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A seminal moment for Drupal - DrupalCon Asia

Photo by Michael Cannon

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Once the dust settles we will begin to realise DrupalCon Asia was indeed a seminal moment in the history of Drupal. In this short time, as I've managed the social media for the conference, I've watched the Asian Drupal Community come of age.

Huge respect has grown for the region has been born out of the event through high calibre presentations, floorless executing of the event, sheer energy, cultural diversity and harmony. I have no doubt this event was exactly the impetus the region deserved. There's a lot to celebrate.

One of the reasons for the heightened sense of importance everyone placed on the event undoubtedly stems from the fact for 840 of the 1025 attendees (82%) this was their first DrupalCon. It's been a long time coming, a huge anticipation surrounded the event. More than ever before this con mattered to everyone who passed through the doors.

for 840 of the 1025 attendees (82%) this was their first DrupalCon

So many have taken their first brave step onto the stage of the international speaker circuit, volunteered as sprint mentors, helped organisers with logistics, organised BoFs, met with their peers from across the region and the world.

Many overseas Drupalists recognised the gravity of this event DrupalCon Asia and they came in force. We saw a very strong international presence with attendees from 32 countries including USA (40), UK (15), Australia (10) and Japan (9). Dries Buytaert, Angie Byron, Alex Pott, Gábor Hojtsy, Josef Daernig, Dave Hall, Donna Benjamin to name just a few. Josue Valencia travelled the furthest from Guayaquil, Ecuador (16,499 km).

For years the significance of Drupal's Asian powerhouse has been gathering steam, this event provided the perfect showcase to the world. The event was a triumph for inclusivity and diversity not only that ladies represented 16.5% attendees but also that through Drupal people are able to transcended cultural, political and physical boundaries.

Drupal community celebrated

Record breaking sprint participation

What really impressed was that over 350 (34% attendees) came to the contribution sprints. This is the greatest proportion witnessed at any DrupalCon to date.

A whole lot of fun!

Between all the sessions, BoF's, hallway track, summits and trainings there was a huge amount of fun going on too. Sand drawings, kite flying, Octocat competitions, . What occurs to me is how do Europe and USA follow this up? The baton passes to New Orleans.

A touch of Bollywood hits DrupalCon

Best #Prenote ever?

Building bridges between communities

Kite flying outside on the green

The most selfies ever at one DrupalCon

and dries in a turban

Here's a non alcoholic drink to DrupalCon Asia! Where next?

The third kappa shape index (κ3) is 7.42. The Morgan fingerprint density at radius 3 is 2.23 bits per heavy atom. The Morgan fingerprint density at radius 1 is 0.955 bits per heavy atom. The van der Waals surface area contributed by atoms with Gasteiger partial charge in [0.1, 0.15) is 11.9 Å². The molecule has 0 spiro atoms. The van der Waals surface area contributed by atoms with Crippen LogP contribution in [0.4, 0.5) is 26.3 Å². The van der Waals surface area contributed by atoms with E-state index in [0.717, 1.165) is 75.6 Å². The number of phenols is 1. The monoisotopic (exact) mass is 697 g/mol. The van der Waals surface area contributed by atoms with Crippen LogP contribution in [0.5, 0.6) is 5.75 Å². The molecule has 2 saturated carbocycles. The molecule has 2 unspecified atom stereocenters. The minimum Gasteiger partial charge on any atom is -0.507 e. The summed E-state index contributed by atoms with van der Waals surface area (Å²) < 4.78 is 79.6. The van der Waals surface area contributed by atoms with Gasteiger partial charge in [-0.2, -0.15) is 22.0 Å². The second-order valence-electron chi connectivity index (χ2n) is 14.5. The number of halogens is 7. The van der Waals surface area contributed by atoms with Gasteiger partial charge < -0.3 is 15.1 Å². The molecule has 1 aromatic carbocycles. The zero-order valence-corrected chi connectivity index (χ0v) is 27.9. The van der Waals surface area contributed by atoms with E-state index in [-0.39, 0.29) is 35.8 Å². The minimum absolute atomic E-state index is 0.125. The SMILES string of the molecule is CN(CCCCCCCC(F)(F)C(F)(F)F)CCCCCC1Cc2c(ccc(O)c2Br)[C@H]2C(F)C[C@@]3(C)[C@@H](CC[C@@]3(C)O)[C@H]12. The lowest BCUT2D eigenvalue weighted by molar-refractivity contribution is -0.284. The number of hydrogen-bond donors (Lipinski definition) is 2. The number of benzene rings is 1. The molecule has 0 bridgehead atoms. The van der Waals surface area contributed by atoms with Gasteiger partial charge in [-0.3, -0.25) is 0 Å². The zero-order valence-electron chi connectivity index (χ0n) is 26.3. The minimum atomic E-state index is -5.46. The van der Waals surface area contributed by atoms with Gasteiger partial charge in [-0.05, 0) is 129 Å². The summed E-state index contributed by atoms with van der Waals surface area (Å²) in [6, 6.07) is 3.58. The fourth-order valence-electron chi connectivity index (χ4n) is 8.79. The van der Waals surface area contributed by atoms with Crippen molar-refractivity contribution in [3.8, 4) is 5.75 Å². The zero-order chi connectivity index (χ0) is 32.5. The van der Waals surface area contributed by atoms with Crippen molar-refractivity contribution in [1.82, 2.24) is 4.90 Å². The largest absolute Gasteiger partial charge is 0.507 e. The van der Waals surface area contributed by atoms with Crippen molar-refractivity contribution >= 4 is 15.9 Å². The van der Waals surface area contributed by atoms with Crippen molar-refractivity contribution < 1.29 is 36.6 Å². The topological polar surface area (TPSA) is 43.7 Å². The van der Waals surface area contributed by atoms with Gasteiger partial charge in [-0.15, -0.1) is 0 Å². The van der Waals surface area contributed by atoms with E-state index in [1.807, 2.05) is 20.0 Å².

Header photo by Michael Cannon

Harmonising Integrations to Charity Fundraising Platforms

UK charities are amongst those who have realised the greatest the benefits of Open Source adoption. Sharing code and learnings charities like Oxfam, Great Ormond Street Hospital, Comic Relief, RNIB are prospering in the digital space through open source, achieving more with the same level of investment. Ultimately this means more fundraising money reaches worthy causes.

Good but could do better

Many of these charities depend on fundraising providers including Virgin Money Giving and Just Giving. Theses deliver fundraising campaigns and allow charities to engage effectively with supporters. Working with Great Ormond Street Hospital, speaking to my peers and Cancer Research's development team, it is evident there is a huge duplication of effort in relation to software integrating to these fundraising providers.

Build a module together?

With Drupal and Just Giving alone there are several modules, sandboxes and unreleased integrations I am aware of. In this situation the standard "Drupal way" is to come together and develop a common set of modules collaboratively. Whilst this would work, we can go further.

A better way forward

Thanks to Drupal Commerce I am aware of an approach which can benefit more than just Drupal. The degree of variation between standard addresses across hundreds of countries in vast. Commerce Guys, who develop Drupal Commerce, desired a better framework to handle addresses in their platform. They decided to abstract the task to a PHP Addressing Library. In making available a PHP library to the community Commerce Guys have opened the door to contributions from other PHP developers and Open Source projects. And that is exactly what happened. Dozens of contributors. The result is far better than they would have achieved alone. Not only this, it benefits more than Drupal. The library is available to any PHP based CMS.

Based on this success approach I have written a proposal which will achieve a framework making integrations to fundraising providers far easier across all PHP systems.

The attached PDF describes my proposed solution.

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